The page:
Synthetic cannabinoids are “designer drugs” that mimic the effects of cannabis and are popularly used as an alternative to natural cannabis. Typically synthetic cannabinoids are sprayed onto plant leaves and then smoked; they are often marketed as “herbal smoking blends” and sold under such common names as K2, spice or synthetic marijuana. In fact, they are not cannabis at all, but have been designed to bind to the same brain receptors that are responsible for the psychoactive effects of tetrahydrocannabinol (THC) in cannabis.
A new study, led by researchers from Washington State University, has now investigated whether the use of synthetic cannabinoid drugs has changed in recent years and whether this is linked to the status of cannabis legalization in different U.S. states. They hypothesized that in states with more liberal cannabis policies which allow access to THC-containing products for recreational and other purposes, there would be a decrease in the use of synthetic cannabinoid drugs.
It is not easy to monitor the use of these drugs because they are often designed to be undetectable in urine. In addition, their chemical structure is constantly being changed by illicit manufacturers as new versions are developed, so standard drug tests commonly don’t identify them. Instead, the researchers used data from the National Poison Data System (NPDS), a data management system owned by the American Association of Poison Control Centers (AAPCC). Cases of poisoning in people who take synthetic cannabinoids and end up needing medical care, or who die, are reported to the NPDS by clinicians and the general public, via regional poison control centers.
This approach provided the researchers with comprehensive coverage of poisoning due to synthetic cannabinoids in the U.S., and they were then able to investigate any links between cases of poisoning and the type of legislation pertaining to cannabis use in each state.
They analyzed data on poisoning for the years 2016 to 2019 and looked only at states that had stable policies concerning cannabis use during those years. In this connection, they placed states in one of three categories: those that had permissive legislation, like Washington State, allowing both medical and recreational adult use of cannabis; those that allow medical use of cannabis only, like Hawaii; and those that had restrictive legislation, like Idaho, where nearly all cannabis use is prohibited.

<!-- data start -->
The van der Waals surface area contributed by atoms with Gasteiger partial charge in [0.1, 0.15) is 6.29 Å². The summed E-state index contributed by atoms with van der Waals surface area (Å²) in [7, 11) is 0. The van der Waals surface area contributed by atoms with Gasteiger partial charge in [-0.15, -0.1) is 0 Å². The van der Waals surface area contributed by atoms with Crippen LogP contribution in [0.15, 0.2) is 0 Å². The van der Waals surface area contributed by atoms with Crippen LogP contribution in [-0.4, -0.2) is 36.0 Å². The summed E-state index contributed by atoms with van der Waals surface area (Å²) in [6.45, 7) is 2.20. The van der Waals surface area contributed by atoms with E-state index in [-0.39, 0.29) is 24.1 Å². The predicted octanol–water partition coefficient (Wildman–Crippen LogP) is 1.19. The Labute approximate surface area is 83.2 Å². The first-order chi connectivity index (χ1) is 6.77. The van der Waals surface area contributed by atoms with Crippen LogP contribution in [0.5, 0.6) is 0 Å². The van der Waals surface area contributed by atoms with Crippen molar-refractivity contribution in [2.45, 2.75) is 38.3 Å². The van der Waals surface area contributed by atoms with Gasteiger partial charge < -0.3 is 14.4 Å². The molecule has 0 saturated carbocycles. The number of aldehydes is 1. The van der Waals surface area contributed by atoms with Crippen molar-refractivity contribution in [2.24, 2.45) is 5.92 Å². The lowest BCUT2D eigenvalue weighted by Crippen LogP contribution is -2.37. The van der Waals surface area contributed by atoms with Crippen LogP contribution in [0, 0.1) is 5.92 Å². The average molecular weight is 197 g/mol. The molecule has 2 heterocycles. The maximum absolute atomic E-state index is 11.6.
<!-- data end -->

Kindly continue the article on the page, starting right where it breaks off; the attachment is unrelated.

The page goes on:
The researchers found that.during the years 2016 to 1019, there were 7,600 calls that reported poisoning due to synthetic cannabinoid use – about 65 percent of which required medical attention. There were also 61 deaths. The results of the analysis, published in the journal Clinical Toxicology, showed that cases of synthetic-related poisoning decreased overall during this time period but, while there were 13 percent fewer cases in states where only medical use of cannabis was allowed, there was a much more significant decrease (37 percent) in permissive states, which allow recreational or “adult use” of cannabis.
“This study shows some potential public health benefits to the legalization and regulation of adult use of cannabis,” said study lead author Tracy Klein, a WSU associate professor of nursing. “Based on both past research and this current study, it’s evident that users who have a choice to use a less toxic product would potentially do so.”
People who use synthetic cannabinoids actually report a preference for natural cannabis products, due in part to their lower negative effect profile including less hangover effects, less paranoia and more ability to function. The synthetic substances bind up to 100 times more readily with the brain receptors and lack any mediating constituents of whole plant cannabis, such as cannabidiol (CB). As a result, synthetic cannabinoids have a high toxicity and can lead to severe impairment, and even death.
An earlier study found that poison control calls related to natural cannabis use also increased between 2017 and 2019 across the U.S. but were driven mainly by manufactured products, such as plant-based vaping materials and edibles, which can contain high levels of THC. In contrast, poison control calls for whole plant cannabis declined during the same time period.
More research is needed to understand the use of these drugs better and the differences between them, Klein said. She pointed out that the study’s data set does not contain the rising popularity of synthetically derived Delta-8, marketed as a less strong form of Delta-9, which is the psychoactive cannabinoid found in naturally produced plant products.
“We know that there are many cannabinoids being developed and on the market – and the regulators are struggling to catch up,” said Professor Klein, who is also the assistant director of WSU’s Center for Cannabis Policy, Research and Outreach.
The current study likely underestimates the use of these drugs, the authors note, because the drugs are difficult to detect.
“You can’t easily test for illicit cannabinoids. A lot of times, we only find out if a patient has been using them because they’re hospitalized or because they’re dead,” said Professor Klein.